Campbell also proudly noted that Calder “is a member of B.C.’s talented public service in the Ministry of Energy, Mines and Petroleum Resources.” In fact, Calder had quit rowing to join the public service after his boat was disqualified in Athens for straying from its lane. He only returned to rowing this year, taking a partial leave from his job while balancing the brutal demands of training with the responsibilities of a husband and father. “His work ethic is incredible,” says wife Rachel. Who says public servants don’t break a sweat? Continue…
By selley - Friday, August 15, 2008 at 1:47 PM - 0 Comments
Must-reads: Rosie DiManno and Colby Cosh on Olympic politics; …Janet Bagnall on PromArt; Marcus
In the wake of day seven of the Olympics, the commentary has gone all serious-like again.
“Who on Earth thinks that children aren’t treated like interchangeable parts all the time on Western TV programs” Colby Cosh asks, apparently unmoved (as are we, quite frankly) by the plight of seven-year-old Yang Peiyi. And who among us believes “that vocal performers singing anthems and other tricky numbers in open-air stadia don’t lip-sync as a matter of course?” Cosh detects the same whiff of hysteria that consumes Canadians whenever our athletes perform below expectations, noting that exactly none of the 15 potential medal-winners the National “We’re getting beaten by Togo” Post identified have yet had their chances to medal. “If we were as self-confident as we fancy ourselves,” he concludes, “we might at least consider making a collective decision to stop worrying quite so much about the Summer Games.”
We were on the fence for much of Rosie DiManno‘s argument that Saudi Arabia should either allow female athletes to compete in the Olympics or be banned, in view of the IOC’s core principle of gender equality, until she reminded us that “South Africa was rendered an Olympic pariah for three decades because of apartheid.” Not to say the two phenomenon are equal, but one IOC member recently rejected the comparison on highly suspect grounds, arguing apartheid can’t “be considered parallel to the effort to bring women into absolutely equal gender balance.” “Balancing the sexes is not even the issue, you hypocritical git,” DiManno quite rightly responds in the Toronto Star. “But spoken like a true moral midget.”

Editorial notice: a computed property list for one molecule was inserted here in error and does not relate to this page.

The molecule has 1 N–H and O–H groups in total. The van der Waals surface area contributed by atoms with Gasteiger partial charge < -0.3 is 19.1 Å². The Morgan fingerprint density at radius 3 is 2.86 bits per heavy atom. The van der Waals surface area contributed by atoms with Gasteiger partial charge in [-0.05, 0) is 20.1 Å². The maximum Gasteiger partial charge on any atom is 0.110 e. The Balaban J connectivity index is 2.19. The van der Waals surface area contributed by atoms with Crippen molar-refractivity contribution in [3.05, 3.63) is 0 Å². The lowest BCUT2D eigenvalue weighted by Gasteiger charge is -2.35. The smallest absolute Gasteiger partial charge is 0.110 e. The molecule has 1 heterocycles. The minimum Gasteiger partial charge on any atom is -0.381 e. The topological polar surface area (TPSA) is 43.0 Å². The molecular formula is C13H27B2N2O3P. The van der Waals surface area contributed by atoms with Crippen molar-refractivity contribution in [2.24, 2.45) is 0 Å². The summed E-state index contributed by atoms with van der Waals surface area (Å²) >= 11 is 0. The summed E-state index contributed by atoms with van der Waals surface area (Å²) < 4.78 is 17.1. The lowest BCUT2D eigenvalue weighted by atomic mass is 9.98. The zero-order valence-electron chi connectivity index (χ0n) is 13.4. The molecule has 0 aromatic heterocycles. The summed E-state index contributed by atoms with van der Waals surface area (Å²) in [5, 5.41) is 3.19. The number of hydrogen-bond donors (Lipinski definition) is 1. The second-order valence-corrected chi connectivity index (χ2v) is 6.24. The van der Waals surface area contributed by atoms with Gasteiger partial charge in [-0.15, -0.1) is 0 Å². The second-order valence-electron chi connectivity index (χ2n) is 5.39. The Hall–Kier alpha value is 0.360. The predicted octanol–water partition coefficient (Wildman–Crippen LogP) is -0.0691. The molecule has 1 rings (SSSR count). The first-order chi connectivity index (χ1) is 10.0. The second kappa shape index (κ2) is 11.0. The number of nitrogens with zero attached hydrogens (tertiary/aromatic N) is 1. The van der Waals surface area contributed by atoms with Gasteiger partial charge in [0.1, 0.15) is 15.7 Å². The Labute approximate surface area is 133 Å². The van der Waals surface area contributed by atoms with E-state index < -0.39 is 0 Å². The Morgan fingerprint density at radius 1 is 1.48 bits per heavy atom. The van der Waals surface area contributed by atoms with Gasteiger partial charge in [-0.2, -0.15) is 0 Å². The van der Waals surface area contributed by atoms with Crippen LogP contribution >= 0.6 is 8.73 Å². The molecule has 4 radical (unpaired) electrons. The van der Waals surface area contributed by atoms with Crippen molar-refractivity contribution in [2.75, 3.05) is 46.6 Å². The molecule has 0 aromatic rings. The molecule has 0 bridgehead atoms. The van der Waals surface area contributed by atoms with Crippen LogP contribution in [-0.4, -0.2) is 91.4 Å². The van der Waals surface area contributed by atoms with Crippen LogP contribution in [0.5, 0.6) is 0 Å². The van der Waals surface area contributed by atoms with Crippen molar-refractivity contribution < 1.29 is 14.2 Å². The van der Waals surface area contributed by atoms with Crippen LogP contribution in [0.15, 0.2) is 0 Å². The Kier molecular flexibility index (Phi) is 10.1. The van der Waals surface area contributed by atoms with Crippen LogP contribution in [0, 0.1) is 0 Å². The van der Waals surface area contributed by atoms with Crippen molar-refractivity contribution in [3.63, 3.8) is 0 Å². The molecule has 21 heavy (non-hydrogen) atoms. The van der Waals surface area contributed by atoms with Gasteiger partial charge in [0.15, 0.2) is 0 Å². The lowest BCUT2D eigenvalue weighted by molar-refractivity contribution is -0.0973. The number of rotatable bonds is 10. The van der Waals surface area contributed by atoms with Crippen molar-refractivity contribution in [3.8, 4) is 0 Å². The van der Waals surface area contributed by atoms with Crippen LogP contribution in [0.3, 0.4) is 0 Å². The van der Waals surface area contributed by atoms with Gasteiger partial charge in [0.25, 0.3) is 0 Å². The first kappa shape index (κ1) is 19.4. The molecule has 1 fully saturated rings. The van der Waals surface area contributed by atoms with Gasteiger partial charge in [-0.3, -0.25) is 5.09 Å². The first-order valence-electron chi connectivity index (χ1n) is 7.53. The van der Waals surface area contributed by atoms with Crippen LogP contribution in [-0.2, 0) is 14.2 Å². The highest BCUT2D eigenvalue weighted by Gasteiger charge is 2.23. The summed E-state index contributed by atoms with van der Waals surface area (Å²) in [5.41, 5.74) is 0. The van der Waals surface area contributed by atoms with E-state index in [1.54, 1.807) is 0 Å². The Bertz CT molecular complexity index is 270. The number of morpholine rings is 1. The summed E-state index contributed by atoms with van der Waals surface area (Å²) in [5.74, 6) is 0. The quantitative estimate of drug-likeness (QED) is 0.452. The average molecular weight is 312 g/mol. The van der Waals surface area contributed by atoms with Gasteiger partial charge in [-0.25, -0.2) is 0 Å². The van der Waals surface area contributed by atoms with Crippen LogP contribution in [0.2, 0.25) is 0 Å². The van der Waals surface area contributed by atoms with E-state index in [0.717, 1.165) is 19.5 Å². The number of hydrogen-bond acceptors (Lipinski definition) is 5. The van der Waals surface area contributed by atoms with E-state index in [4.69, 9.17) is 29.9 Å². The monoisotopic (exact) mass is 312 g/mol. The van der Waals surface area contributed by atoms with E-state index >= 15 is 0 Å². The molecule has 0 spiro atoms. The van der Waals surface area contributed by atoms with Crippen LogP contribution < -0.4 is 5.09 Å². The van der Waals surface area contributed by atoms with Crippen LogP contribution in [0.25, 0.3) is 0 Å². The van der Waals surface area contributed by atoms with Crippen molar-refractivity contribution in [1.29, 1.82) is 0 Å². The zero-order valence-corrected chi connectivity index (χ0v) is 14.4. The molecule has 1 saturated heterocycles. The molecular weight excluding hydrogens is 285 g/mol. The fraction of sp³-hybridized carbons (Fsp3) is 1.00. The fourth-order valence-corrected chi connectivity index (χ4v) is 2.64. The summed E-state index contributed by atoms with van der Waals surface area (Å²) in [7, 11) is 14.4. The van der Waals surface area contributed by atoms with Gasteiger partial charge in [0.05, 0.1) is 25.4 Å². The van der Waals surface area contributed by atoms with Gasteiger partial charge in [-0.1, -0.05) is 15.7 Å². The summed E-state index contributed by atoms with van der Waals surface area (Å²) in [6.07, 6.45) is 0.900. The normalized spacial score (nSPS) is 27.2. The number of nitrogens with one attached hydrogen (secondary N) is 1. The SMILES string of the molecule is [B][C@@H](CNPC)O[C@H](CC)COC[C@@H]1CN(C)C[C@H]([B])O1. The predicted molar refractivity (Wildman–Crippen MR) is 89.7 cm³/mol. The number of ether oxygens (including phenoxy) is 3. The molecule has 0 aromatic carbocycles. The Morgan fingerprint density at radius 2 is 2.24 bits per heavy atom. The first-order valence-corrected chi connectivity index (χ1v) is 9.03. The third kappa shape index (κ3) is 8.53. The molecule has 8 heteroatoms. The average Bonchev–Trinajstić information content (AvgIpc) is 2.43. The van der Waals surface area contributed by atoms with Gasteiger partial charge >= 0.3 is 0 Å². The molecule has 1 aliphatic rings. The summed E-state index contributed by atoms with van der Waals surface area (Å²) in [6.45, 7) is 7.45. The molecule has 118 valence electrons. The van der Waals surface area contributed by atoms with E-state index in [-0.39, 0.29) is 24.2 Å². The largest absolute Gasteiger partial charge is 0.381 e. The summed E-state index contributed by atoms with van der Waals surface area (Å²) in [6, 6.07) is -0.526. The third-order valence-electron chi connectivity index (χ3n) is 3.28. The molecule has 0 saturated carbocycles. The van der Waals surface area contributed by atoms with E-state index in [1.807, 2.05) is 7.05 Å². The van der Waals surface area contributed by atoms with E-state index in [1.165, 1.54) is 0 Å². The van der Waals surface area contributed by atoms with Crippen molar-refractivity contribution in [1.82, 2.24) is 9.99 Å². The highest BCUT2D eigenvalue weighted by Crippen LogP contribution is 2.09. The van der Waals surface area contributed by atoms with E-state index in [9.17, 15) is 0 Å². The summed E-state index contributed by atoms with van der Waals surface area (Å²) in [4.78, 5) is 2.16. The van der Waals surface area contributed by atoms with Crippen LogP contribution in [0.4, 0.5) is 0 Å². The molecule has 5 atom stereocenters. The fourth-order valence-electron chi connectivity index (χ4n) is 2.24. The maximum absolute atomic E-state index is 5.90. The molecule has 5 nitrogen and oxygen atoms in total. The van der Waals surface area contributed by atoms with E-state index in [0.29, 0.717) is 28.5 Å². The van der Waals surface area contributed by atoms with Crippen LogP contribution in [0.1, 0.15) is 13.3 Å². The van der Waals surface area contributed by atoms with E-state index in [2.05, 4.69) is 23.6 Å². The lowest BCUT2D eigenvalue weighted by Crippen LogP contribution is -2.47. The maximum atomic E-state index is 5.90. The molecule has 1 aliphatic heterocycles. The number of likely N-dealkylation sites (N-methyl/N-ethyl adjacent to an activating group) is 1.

By Ken MacQueen - Friday, August 15, 2008 at 6:53 AM - 0 Comments
My digital tape recorder was made in China. Apparently it came home to Beijing…
My digital tape recorder was made in China. Apparently it came home to Beijing to die. This was most inconvenient, for there is much spit collecting to do at an Olympic Games. Spit collecting is the collection of quotes—or more accurately clichés and excuses—in a scrum situation. I first heard this term, not surprisingly, while reporting from Parliament Hill in Ottawa. It is not an uplifting exercise for either reporters, or the reported, but it is part of the game.
My theory is that a tape recorder can only take so much spit before it craps out. And here, being a Canadian reporter, there have been a painful number of excuses. Continue…
By Jonathon Gatehouse - Thursday, August 14, 2008 at 12:36 AM - 0 Comments
The only thing more predictable than Canada’s slow start at the Summer Games, is…
The only thing more predictable than Canada’s slow start at the Summer Games, is the hand-wringing reaction back home. Once every four years, Canadians sit down in front of their TVs with a beer and a bag of chips, and wonder why their athletes aren’t topping the podium. The “Why do We Suck?” stories start popping up in the papers, and so do the tables comparing our medal showing to say, the Marshall Islands, or maybe just Michael Phelps.
So, let’s inject a little dose of perspective. Canada will win medals—soon. And by this weekend, when the rowing golds get handed out, the tenor of the coverage will change 180 degrees, to an Olympic love in. ‘Twas ever thus.
This morning in Beijing, Mike Brown missed the podium by 9/100ths of a second. If he had swam his time from the semis on Wed night, he would have won silver. The difference between his two swims? Two tenths of a second. Less than the blink of an eye. The complaining coach potatoes back home, can’t even change the channel that fast.
Expectations for Beijing are modest, and probably realistic. In Athens, Canada won just 12 medals, including three golds, from Kyle Shewfelt in gymnastics, Lori-Ann Muenzer in track cycling, and Adam van Koeverden in kayak. The Canadian Olympic Committee won’t say exactly how many they are shooting for this time, but their stated goal of a 16th overall finish, should put them around the 14 or 15 medal mark.
And the bigger point, is that you get what you pay for. Want to start competing with the US, China, or even Great Britain or Australia. Then we better start funding like them. The new “Road to Excellence” funding, announced in the last federal budget—$24 million over the next two years, then $24 million annually after that—arrived too late for these Games, despite years of lobbying by athletes and the COC. The similar “Own the Podium” money targeted at Winter sports in the lead up to the Vancouver 2010 Games, is already paying dividends. But if Canadians really are demanding a breakthrough at London 2012, it will take even more money. Continue…
By selley - Wednesday, August 13, 2008 at 1:02 PM - 0 Comments
Must-reads: Marcus Gee and George Jonas on the Georgia situation.
We should have seen it coming, and it’s unlikely to end well.